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June 21, 2004

Comments

Ben Keen

I'm not convinced that cranky letters to the editor provide a terribly good counterpoise. Perhaps alpha trimming is in order when considering these sorts of moral decisions -- about what is appropriate, and what is not, and under what circumstances -- and the opinion landscape concerning them.

Matthew

She isn't saying they aren't murderers, she is saying that the press automatically call them murderers though they don't call US pilots who bomb civilians thus and they should. That is, she is quoting, not scare-quoting. It's not a good argument, but it's not quite as bad as one you think it is.

Twn

Yes. Of course, she also has to believe that U.S. Pilots intentionally bombed civilians for the sake of bombing civilians. And, she must believe that the people recently bombed in Fallujah were actually civilians. Maybe they were, maybe not.

Sometimes I wonder whether newspapers should even feature "letters to the editor" -- so often they're completely worthless, except for showing how silly some people can be. But maybe it's the editors of "letters to the editor" that are at fault. . . .

Chris Lightfoot

Errm. The bombing of civilians doesn't have to be intentional for it to be murder; the killings could have been reckless.

(One purpose of "letters to the editor" is to expose views anathematic to the editorial stance of the newspaper, in order to keep the custom of people who buy the paper while not agreeing with its editors or proprietors. It doesn't sound like this letter fell into that category, though.)

Sebastian

Matthew: of course they automatically call them murderers. They are. Accidentally killing civilians (that the Iraqis were civilians is assumed by the author) is not murder and isn't in the same moral or legal category as deliberate planned murder of civilians.
You seem to be defending someone who implies that murderers aren't murderers by implying that people who aren't murderers are. Or perhaps you're just saying that she's saying that.

jim

Sebastian writes:
"Accidentally killing civilians... is not murder"

Well Sebastian; to my mind, to kill under the cloak of war is not a whit better than to commit ordinary murder.

So whilst it may not "technically" be murder, i suspect that's not much consolation to the families of those killed. And i don't see how it absolves the perpetrator of the moral responsibility of having ended a human life.

Tim Newman

So whilst it may not "technically" be murder, i suspect that's not much consolation to the families of those killed.

This is one of the fallacies that is wheeled out time and again during dicsussions of this kind. Two actions are not automatically the same by virtue of the outcome of the actions being the same. We are talking here about the intentions of those that committed two separate actions - and you are in effect saying that the actions are the same because both caused families to grieve. It is this line of thinking which I believe Oliver is attacking in his original post.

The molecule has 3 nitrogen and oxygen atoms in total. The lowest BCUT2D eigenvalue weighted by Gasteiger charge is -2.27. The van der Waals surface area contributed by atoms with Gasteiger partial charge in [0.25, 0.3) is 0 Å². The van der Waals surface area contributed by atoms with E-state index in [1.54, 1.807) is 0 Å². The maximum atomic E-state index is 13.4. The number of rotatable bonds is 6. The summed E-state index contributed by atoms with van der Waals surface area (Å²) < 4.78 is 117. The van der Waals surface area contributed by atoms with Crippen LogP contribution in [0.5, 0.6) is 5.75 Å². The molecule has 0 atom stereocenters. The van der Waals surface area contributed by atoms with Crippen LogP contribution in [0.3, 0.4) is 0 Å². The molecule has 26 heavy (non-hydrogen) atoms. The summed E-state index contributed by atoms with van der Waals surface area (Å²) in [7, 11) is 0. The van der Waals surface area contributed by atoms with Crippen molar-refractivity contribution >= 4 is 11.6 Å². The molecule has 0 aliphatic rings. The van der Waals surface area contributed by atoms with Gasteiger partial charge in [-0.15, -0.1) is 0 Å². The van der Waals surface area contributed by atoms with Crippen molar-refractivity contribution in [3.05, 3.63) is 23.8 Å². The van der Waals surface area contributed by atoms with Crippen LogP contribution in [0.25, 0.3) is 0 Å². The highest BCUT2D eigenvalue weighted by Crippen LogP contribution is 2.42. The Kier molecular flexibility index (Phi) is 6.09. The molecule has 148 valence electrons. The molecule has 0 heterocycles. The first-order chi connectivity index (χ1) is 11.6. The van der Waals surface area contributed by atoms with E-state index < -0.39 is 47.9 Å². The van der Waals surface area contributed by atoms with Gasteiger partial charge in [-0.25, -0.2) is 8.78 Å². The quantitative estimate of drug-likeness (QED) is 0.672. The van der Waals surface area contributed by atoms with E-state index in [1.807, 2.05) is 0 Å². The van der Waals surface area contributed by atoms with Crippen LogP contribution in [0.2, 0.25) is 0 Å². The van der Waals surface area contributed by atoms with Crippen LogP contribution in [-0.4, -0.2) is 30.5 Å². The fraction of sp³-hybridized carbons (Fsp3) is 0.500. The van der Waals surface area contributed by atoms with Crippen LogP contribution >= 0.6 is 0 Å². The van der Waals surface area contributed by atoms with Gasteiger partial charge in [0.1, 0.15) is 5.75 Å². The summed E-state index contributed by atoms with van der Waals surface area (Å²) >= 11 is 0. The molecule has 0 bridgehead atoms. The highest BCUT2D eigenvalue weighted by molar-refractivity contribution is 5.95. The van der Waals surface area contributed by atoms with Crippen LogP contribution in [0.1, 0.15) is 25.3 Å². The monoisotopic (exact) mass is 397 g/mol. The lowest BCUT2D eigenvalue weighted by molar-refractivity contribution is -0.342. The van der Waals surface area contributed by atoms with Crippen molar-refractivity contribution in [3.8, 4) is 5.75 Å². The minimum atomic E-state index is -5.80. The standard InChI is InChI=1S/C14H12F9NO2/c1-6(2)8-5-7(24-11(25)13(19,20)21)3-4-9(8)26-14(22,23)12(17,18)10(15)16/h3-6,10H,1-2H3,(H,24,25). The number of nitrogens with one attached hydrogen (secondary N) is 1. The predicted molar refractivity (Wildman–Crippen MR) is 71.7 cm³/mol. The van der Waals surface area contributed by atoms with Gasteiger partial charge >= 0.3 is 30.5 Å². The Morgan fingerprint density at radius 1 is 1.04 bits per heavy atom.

Matthew

No Sebastian I'm saying that she thinks they are murderers but also thinks that the US pilots are murderers. I also said I don't agree with it, but it's not an unarguable point, particularly whilst the facts are murky.

Mike Wood

Chris,

Surely there would have needed to have been an intention to have at least seriously hurt someone, in order for the bombings to be classed as murders. Otherwise they are reckless killings.
Whilst this will not bring any comfort to the families of those killed, it makes a big difference in terms of moral culpability.

Chris Lightfoot

Hmm. I think it depends on jurisdiction; in English law, reckless killing can be involuntary manslaughter but not, I think, murder. The situation in the US differs, I think. In any case the pilot who drops a bomb from his aircraft presumably intends to or at least should be aware of the risk of hurting someone; the question is whether they were obeying a lawful order (or acting in reasonable self-defence) and whether they took the proper precautions to ensure that their bomb hit only a legitimate targets.

maor

'So whilst it may not "technically" be murder, i suspect that's not much consolation to the families of those killed. And i don't see how it absolves the perpetrator of the moral responsibility of having ended a human life.'

If that's your argument, I will suggest this one:

'So whilst it may not "technically" be blood-thirsty Nazism, i suspect that's not much consolation to the families of those killed. And i don't see how it absolves the perpetrator of the moral responsibility of having ended a human life.'

MIchaelP

You would agree then, Maor that the indiscrimante slaughter of civilians by deranged suicidal killers and the butchering of non-combatants by blood crazed savages would also be murder. Does that mean we can dispense with the euphemism "militant" in these cases?

maor

Oh, absolutely.
I might even agree to "blood-thirsty Nazi" for some of these guys.

You can tell I'm not a journalist.

maor

I meant to criticize the logic of implying that US forces are similar to murderers.

Frank

'Single quotes' when the words >>so-called<< are being implied, "double quotes" when quoting somebody directly. That is the style in most UK publications.

This difference is significant: when you're quoting someone with double quotes you are emphasising that THEY used that term - and it doesn't imply that you disagree with them. When you're using single quotes you are emphasising that this is a label not agreed upon by everyone - and probably not by yourself.

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